LITERARY CRITICISM -- European -- English, Irish, Scottish, Welsh, English literature, Sentimentalism in literature, English literature -- History and criticism -- 18th century, and Sentimentalism in literature
Description based upon print version of record 'Dickens and the Sentimental Tradition' is a timely study of the 'sentimental' in Dickens's novels, which re-evaluates his presentation of emotion as part of a complex literary tradition that enables him to critique nineteenth-century society Introduction -- Sentimentalism and its discontents in the eighteenth-century novel: Fielding, Richardson and Sterne: 'There was more of pleasantry in the conceit, of seeing how an ass would eat a macaroon than of benevolence in giving him one' -- Sentimentalism and its discontents in eighteenth-century drama: Goldsmith and Sheridan: 'Humanity, sir, is a jewel. I love humanity' -- Dickens and nineteenth-century drama: 'We would indict our very dreams' -- The early novels: 'Everything in our lives, whether of good or evil, affects us most by contrasts' -- The later novels: 'What the waves were always saying' -- Conclusion the afterlife of sentimentalism: 'Who will write the history of tears?'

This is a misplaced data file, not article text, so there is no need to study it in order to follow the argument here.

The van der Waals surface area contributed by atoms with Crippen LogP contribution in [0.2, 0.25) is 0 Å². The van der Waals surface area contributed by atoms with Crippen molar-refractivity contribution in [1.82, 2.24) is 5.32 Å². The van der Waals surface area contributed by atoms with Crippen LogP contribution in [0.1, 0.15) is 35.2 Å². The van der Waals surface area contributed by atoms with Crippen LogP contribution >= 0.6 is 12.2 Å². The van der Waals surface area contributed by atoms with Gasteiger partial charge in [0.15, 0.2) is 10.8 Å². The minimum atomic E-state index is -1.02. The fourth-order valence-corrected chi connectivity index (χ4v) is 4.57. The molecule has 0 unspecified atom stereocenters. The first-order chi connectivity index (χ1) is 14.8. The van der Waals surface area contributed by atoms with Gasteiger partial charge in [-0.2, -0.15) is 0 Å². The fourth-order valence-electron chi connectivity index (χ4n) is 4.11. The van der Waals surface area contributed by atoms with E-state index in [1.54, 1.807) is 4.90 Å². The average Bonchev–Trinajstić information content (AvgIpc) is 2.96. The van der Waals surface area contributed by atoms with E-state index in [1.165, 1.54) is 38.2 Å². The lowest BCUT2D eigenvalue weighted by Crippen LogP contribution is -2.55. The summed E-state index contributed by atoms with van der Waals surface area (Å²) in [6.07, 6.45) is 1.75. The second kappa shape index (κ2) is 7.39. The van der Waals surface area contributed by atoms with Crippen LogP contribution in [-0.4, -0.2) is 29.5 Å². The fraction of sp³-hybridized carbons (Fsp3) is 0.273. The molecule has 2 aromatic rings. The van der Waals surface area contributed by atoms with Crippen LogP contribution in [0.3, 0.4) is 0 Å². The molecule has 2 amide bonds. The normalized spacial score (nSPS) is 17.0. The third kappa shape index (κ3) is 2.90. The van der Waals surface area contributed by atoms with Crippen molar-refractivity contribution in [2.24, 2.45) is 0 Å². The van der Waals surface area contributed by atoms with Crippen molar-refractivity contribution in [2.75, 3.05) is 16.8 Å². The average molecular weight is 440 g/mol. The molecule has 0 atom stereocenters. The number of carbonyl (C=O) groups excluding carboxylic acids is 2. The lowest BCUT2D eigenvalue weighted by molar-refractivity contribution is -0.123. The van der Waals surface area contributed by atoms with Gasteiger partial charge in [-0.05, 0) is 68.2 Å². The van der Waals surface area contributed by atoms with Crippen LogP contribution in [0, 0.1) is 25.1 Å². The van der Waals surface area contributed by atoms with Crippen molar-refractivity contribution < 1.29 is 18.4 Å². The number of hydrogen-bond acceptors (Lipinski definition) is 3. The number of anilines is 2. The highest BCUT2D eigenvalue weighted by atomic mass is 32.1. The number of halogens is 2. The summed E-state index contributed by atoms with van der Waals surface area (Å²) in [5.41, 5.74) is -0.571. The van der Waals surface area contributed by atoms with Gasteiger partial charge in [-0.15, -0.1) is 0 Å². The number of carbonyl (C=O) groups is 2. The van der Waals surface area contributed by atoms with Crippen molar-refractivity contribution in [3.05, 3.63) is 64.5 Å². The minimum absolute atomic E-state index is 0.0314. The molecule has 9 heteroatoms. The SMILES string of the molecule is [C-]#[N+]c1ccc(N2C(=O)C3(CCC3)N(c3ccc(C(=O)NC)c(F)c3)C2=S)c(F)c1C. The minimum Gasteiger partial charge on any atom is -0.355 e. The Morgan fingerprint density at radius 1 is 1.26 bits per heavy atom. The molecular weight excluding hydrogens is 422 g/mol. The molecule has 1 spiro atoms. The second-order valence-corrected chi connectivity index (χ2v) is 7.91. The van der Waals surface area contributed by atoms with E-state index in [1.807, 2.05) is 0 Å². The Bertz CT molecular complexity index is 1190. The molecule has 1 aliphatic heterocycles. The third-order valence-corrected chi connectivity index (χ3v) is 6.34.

LITERARY CRITICISM -- General, American literature -- History and criticism -- 20th century, and Sentimentalism in literature